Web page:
The Ethereum 2.0 Protocol Basics Explained
There has been a bunch of hype on online cryptocurrency forums in the recent days surrounding the pending launch of Ethereum 2.0. Ethereum 2.0 will introduce a number of changes to the current platform, replacing it as a whole, and users are both wary and excited.
The biggest change coming with Ethereum 2.0 (also known as Eth2) is that Ethereum will no longer run on the EVM (Ethereum Virtual Machine) but rather it will start running on the eWASM (Ethereum Web Assembly) instead. For those of you who aren’t familiar with EVM, it’s the way in which Ethereum is able to be run on a network of computers rather than storing information on one device’s drive. So, if you wish to upload a smart contract on the Ethereum blockchain, you would first code the DAPP in Solidity (the primary coding language of Ethereum) and it would then be transferred and compiled into EVM bytecode. This EVM bytecode is completely autonomous from the device it was created on, and it can now be read by any device in the system and the data is stored across a number of nodes. And once this bytecode is uploaded to the EVM it cannot be deleted or erased, which gives Ethereum it’s decentralized nature. On the EVM, the Ethereum blockchain runs with 100% accuracy, which is what Buterin wanted when he created it. This process ensuring every node on the system runs with 100% accuracy however, coupled with the time-consuming conversion to bytecode, slows down the Ethereum blockchain tremendously, limiting its scalability. On EVM, the Ethereum blockchain can only process 25 requests per second—which in the grand scheme of things, is nothing.
Previously, one of the main aspects of Ethereum was the fact, that unlike Bitcoin, an individual did not need special equipment to set up a node and begin mining. Rather it was quite simple for even the newest programmers to set up a computer and download the program needed to get started. And these miners were necessary to keep up the proof-of-work aspect to verify that work on the Ethereum blockchain had been completed to allow smart contracts to self-complete. With the new implication of the eWASM system, the Ethereum blockchain will be changing from a proof-of-work to a proof-of-stake system. This means, instead of needing hundreds of miners across the globe to maintain nodes, now anyone who owns some Ether can put forward a specified amount of funds to keep the system running. Their account will then be randomly selected to verify a transaction, at which time the owner of the account will generate returns.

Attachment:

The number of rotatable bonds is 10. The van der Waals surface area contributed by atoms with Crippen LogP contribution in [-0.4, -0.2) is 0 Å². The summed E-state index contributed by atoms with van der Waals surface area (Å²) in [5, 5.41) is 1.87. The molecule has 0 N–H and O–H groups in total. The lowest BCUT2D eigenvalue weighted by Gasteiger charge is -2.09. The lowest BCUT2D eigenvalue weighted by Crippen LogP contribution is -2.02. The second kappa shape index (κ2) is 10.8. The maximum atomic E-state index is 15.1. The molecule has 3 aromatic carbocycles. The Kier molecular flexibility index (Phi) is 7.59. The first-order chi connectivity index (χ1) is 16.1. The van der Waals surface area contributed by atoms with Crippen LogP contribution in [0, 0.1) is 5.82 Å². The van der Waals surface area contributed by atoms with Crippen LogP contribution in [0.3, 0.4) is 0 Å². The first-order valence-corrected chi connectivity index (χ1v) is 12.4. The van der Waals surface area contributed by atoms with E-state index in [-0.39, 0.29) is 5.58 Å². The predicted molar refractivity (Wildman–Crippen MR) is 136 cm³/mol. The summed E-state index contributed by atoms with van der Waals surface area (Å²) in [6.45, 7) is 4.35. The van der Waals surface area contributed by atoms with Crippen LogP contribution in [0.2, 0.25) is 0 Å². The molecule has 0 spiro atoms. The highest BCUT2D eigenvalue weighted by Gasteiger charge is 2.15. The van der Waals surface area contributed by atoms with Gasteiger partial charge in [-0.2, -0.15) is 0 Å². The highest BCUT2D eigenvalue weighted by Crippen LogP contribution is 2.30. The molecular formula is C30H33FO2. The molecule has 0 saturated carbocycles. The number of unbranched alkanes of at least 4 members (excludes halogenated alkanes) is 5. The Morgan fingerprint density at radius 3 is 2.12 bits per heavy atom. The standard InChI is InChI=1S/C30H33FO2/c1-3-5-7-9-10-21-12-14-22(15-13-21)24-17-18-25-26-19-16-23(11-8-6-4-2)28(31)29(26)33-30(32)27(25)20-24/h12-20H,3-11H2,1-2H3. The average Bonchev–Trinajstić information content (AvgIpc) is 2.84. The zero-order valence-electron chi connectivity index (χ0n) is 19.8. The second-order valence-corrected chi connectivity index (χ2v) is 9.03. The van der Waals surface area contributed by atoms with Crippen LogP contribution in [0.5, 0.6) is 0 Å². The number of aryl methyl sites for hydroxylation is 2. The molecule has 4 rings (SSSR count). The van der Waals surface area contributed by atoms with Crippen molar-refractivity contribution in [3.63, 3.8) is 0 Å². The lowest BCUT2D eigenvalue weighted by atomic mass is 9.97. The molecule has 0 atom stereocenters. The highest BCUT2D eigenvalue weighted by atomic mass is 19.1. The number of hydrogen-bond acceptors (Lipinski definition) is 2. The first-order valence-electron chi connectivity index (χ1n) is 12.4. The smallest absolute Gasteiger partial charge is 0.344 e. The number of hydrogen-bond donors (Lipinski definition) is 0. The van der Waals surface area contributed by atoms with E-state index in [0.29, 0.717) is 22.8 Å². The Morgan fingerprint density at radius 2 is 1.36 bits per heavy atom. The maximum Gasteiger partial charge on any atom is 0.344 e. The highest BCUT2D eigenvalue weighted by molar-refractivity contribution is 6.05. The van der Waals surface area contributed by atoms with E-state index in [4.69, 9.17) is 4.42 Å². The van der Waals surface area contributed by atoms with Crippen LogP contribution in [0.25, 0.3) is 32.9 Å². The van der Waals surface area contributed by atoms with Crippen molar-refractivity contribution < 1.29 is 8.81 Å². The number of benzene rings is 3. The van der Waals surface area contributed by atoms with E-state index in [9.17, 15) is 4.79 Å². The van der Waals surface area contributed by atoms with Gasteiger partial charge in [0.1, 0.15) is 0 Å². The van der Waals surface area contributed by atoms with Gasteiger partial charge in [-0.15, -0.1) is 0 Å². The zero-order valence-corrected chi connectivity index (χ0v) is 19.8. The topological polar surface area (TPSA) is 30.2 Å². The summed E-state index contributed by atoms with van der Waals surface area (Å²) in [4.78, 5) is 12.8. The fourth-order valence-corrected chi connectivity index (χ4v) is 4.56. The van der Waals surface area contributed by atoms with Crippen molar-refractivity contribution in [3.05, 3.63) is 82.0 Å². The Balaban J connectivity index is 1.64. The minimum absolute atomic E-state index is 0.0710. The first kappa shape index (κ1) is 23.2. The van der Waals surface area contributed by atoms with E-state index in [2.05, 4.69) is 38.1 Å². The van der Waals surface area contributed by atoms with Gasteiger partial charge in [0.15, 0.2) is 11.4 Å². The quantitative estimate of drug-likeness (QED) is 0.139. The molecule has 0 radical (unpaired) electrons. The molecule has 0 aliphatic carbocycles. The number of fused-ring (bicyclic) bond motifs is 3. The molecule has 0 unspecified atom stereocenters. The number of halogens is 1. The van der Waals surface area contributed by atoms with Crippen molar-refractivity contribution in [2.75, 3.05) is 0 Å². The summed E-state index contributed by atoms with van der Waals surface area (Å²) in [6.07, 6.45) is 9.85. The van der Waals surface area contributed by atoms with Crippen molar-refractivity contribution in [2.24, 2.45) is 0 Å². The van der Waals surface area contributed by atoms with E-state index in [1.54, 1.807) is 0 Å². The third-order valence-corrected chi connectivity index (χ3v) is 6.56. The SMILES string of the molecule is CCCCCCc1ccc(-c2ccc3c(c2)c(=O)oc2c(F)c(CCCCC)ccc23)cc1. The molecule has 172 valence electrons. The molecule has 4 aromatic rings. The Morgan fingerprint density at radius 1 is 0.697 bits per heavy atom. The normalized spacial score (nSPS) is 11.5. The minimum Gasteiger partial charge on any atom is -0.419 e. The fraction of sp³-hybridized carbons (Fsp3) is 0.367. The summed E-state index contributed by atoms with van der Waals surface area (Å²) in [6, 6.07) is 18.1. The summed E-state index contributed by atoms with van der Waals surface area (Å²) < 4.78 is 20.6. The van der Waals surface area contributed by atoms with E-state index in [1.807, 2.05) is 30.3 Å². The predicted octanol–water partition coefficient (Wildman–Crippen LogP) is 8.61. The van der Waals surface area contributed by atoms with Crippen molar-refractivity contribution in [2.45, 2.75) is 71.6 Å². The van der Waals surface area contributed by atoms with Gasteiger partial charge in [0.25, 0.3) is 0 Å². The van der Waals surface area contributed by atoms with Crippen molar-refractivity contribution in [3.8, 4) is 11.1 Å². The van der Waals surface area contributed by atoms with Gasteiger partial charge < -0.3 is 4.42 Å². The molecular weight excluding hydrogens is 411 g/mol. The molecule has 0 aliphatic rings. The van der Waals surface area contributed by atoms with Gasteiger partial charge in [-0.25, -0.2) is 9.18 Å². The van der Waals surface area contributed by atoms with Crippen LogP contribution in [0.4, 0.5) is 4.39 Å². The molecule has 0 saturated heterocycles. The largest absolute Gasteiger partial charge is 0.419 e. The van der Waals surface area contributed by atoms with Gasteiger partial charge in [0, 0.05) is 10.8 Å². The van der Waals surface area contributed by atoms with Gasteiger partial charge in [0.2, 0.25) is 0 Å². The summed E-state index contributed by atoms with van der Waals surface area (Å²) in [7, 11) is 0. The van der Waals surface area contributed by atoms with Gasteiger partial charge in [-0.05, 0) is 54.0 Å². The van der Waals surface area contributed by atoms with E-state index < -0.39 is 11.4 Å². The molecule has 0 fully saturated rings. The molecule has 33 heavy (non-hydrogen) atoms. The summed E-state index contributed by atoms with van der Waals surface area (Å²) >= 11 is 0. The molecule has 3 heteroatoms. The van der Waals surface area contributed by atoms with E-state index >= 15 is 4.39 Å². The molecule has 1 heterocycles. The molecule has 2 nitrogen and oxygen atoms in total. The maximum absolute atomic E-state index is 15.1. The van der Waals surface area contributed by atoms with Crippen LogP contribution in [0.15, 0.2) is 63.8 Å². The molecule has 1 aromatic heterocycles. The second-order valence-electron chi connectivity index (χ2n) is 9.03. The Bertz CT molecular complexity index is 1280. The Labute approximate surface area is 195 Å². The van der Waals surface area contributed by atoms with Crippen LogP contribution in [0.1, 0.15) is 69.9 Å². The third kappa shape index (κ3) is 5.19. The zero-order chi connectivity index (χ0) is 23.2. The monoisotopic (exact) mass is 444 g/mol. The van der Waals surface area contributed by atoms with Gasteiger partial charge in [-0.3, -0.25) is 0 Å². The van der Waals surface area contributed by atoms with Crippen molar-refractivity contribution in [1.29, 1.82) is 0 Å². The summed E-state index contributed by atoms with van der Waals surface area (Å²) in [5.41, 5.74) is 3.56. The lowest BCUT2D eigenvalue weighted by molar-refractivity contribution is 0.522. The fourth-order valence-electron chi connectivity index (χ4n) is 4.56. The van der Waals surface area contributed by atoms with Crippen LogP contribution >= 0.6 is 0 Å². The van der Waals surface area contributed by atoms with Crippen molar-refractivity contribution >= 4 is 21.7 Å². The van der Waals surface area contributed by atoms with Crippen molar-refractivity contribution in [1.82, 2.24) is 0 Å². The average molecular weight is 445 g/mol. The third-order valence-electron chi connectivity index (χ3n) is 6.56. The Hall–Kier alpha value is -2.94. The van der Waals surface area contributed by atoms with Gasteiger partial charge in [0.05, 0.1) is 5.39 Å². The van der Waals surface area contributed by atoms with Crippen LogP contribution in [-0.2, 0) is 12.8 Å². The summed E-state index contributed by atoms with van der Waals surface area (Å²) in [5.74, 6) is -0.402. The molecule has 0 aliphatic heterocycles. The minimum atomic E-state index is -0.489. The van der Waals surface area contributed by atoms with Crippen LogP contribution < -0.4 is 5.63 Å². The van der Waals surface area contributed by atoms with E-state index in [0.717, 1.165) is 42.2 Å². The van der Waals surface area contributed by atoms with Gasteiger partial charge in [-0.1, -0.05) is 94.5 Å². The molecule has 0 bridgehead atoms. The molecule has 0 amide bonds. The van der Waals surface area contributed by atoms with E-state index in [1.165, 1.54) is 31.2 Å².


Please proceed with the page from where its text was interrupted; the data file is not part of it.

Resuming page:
This is good for the planet, because it requires much less electricity to run. This is also good for the Ethereum blockchain, as it will be able to be more widely adapted and easier to use as it will no longer be limited by slow processing speeds. However, this is very sad news for any miners who have invested a large portion of their cash into their node—as after Eth2 launches in December 2020, they will no longer be able to make money off their node. Not only that, but only accounts with large amounts of Ethereum are allowed to stake so, if they haven’t been saving their Ether, they won’t be considered to make money on the new Proof-of-Stake system.
If you’re interested in becoming a staker, there’s some important things you need to know. First of all, to even be considered, you must own at least 32 ETH. Besides just that, you must also have the proper hardware and software hooked up to the coming Beacon network. You also need to understand how this network works. There are 7 different software ‘clients’ a staker can choose to download and run on their device in order to stake their coins.
Sounds easy enough right? Well there is a significant amount of risk involved when it comes to staking your ETH on transactions. Some of the issues that can be faced right off the bat are bugs in the system, since Eth2 will be an entirely new system. Although most of these bugs won’t involve the loss of funds (or hopefully won’t!) it’s hard to say for sure, but if you’re a bug hunter, this could generate some revenue for you. Some other risks include losing your ETH stake if you go offline or fail to validate. So, if you are planning to stake, the machine you are using to do it needs to be hooked up to a secure internet connection at all times. You also should consider monitoring the system frequently so you don’t lose your investment due to failures. You can also lose your ETH due to malicious activity (hacking of your system or app) so it’s important to monitor constantly for unauthorized activity.
All of this sounds a bit scary right? Well, keep in mind that even if this doesn’t scare you off, if you decide to stake, you will be unable to withdraw your investment for an unspecified amount of time. Because of this fact, ensure any amount you invest is truly money that you do not need access to, as withdrawals from the system rely on future unspecified upgrades. Also, an article in Forbes magazine addresses the way in which the US government will eventually be taxing these stakes. Thus, there’s a possibility staking may not even be worth it as the amount you will make from staking has not yet been specified and taxes could be steep.
Ethereum 2.0 is coming whether you like it or not. And the launching of Beacon, the first portion, is slated to occur on December 1st, 2020. If you are a regular user of the Ethereum blockchain, no specific action will be required on your part on this date. However, if you are currently a miner, your world will invariably change. If you aren’t risk adverse, and hold enough Ethereum, consider changing to staking. But be aware, the risks associated with staking the new Ethereum platform will far surpass any current risk experienced by miners, so if you do decide to proceed, be aware you could possibly lose your investment.